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Use FUSE and loop mounting to deliver an app and its dependencies as a bundle in one single file runnable by an unprivileged user.


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    See also:

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      This is like a more complicated way of creating a statically linked binary?

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        Could someone explain the difference? (Am assuming there is one.)

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          Things that are not in the binary. Most software isn’t written for including pictures etc in the binary. It also allows for software that is written as several executables, or an interpreter and a hundred source files, to be deployed as one file.

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        One practical problem with AppImage for me personally is that an unmodified guix[0] wouldn’t be able to produce an AppImage, as the image needs to use relative paths.

        But with bubblewrap[1] plus AppImage it looks like it should be possible to use absolute paths. Will look into this in my Copious Spare Time.

        [0] https://www.gnu.org/software/guix/

        [1] https://github.com/projectatomic/bubblewrap/blob/master/README.md

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          Why would I want to go back to the dark ages of managing my own dependencies and updates and updates to my dependencies? Sounds like a nightmare.

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            first, there was the dark ages of managing your own dependencies. Then came the new age, where people began relying on package managers and upstreams to handle dependencies for them. This was revealed as a false dawn. Package managers and upstreams are no better, and frequently far worse, at managing your dependencies than you are. Now we are tentatively exploring other alternatives, in which it is possible to lock down dependencies. This is probably not working either. Simple solutions may not be forthcoming.

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              Nix gets this right by allowing multiple versions of a package to coexist. In retrospect, it’s kind of unfortunate that the nix community put their energy into making a Linux based on it rather than trying to get it adopted as a base-package manager for more use cases.

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                What sort of use cases are you imagining?

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                  Every language has its own package manager and, IMO, they all mostly suck. If I can’t get my one big universal package manager based on nix, I wish at least pip, opam, maven, etc etc were based on nix.

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                    Yeah. I try as much as I can to stick to packages in my OS unless I really want to play with bleeding-edge libraries for something :)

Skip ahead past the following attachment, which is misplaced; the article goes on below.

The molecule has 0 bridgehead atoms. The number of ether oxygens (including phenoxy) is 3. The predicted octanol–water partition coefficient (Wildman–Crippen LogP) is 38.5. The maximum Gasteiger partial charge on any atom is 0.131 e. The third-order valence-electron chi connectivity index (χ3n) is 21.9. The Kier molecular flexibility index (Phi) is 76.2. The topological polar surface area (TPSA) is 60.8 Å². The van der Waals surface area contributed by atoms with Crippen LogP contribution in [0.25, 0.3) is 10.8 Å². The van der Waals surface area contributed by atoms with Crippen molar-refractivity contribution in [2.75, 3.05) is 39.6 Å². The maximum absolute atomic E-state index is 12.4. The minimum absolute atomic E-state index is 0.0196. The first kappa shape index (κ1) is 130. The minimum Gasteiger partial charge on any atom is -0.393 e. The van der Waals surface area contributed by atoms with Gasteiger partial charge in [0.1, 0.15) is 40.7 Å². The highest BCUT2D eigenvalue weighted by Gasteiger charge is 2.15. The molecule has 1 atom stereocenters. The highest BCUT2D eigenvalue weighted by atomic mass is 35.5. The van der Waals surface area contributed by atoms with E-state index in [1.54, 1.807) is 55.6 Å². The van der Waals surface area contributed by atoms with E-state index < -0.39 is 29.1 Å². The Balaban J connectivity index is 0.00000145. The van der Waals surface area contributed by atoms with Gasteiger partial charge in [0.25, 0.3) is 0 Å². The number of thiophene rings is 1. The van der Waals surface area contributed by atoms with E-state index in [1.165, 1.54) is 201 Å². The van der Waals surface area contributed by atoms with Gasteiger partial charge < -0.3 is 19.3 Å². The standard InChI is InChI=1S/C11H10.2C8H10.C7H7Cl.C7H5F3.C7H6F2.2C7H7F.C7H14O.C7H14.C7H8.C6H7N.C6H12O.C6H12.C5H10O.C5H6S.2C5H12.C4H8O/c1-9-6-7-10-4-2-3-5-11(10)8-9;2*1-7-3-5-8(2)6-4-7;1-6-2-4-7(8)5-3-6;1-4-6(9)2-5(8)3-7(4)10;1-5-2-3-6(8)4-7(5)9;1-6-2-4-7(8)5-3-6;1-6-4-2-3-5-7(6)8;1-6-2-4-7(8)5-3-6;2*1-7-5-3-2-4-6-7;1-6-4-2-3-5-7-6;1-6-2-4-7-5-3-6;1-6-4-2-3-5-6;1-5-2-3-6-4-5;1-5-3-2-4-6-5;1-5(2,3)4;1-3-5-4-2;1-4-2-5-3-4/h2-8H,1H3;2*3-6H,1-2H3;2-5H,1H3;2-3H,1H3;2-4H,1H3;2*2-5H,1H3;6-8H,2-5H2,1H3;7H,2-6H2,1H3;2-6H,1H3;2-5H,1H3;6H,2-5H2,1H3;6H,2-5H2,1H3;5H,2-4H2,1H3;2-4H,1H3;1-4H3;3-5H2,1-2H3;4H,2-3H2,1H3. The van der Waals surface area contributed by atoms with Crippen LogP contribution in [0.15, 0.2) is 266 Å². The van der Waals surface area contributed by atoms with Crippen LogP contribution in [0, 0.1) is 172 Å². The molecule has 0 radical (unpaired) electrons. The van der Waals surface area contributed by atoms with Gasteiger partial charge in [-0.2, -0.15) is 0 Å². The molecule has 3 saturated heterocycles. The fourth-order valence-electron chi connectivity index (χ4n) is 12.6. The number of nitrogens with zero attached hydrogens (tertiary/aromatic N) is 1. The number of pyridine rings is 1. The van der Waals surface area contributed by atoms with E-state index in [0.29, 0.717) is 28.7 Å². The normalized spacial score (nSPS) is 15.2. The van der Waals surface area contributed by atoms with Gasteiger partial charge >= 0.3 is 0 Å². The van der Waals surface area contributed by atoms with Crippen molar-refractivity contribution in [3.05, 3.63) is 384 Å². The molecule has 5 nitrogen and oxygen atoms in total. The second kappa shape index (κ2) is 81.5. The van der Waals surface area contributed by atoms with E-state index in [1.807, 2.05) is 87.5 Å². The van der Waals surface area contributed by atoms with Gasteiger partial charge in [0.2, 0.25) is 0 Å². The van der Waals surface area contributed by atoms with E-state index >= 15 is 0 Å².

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                    To be clear, I’m saying I wish nix was the base technology these language specific package mangers were implemented on, even if they have their own repositories and UIs and all that.

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                    The way nix solves this is great, but most good OS systems also allow multiple major versions to coexist when necessary, it’s just less considered the major, core feature that Nix has made it.

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                      This is based on the assumption the different minor and patch versions are compatible, or at least backwards-compatible.

                      Nix is built on the observation that they can’t be guaranteed to be.

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                    At least when an OS handles the dependencies you get a single set installed that works for all apps instead of whatever I as the developer thought worked on my machine.

                    But I agree, nothing is simple and someone always has to do the work.

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                      you, the developer, are more right than everyone else is about what version of dependencies are appropriate for your software. This is further true for each and every developer of each and every software. The best an OS can do is try to make things safe for everyone generically, which constantly causes dependency-version-fighting between bundles, forced upgrades, and the decoupling of the dependency from its original use.

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                        you, the developer, are more right than everyone else is about what version of dependencies are appropriate for your software.

                        Except when you’re not. Lots of developers publish dozens of packages and can’t really be bothered to keep track of all dependencies and any security updates.

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                    There is a AppImage daemon that is supposed to update appimages if they embed a special manifest.

                    What I personally like about AppImage is that it’s much simpler than using the package manager; download a file and run it.

                    On the other hand, yes it’s true, with appimage you don’t get all those nice updates of dependencies being shoved into everything you run on your computer. But docker has stopped that trend nicely anyway, atleast on the server and when heavily relied on.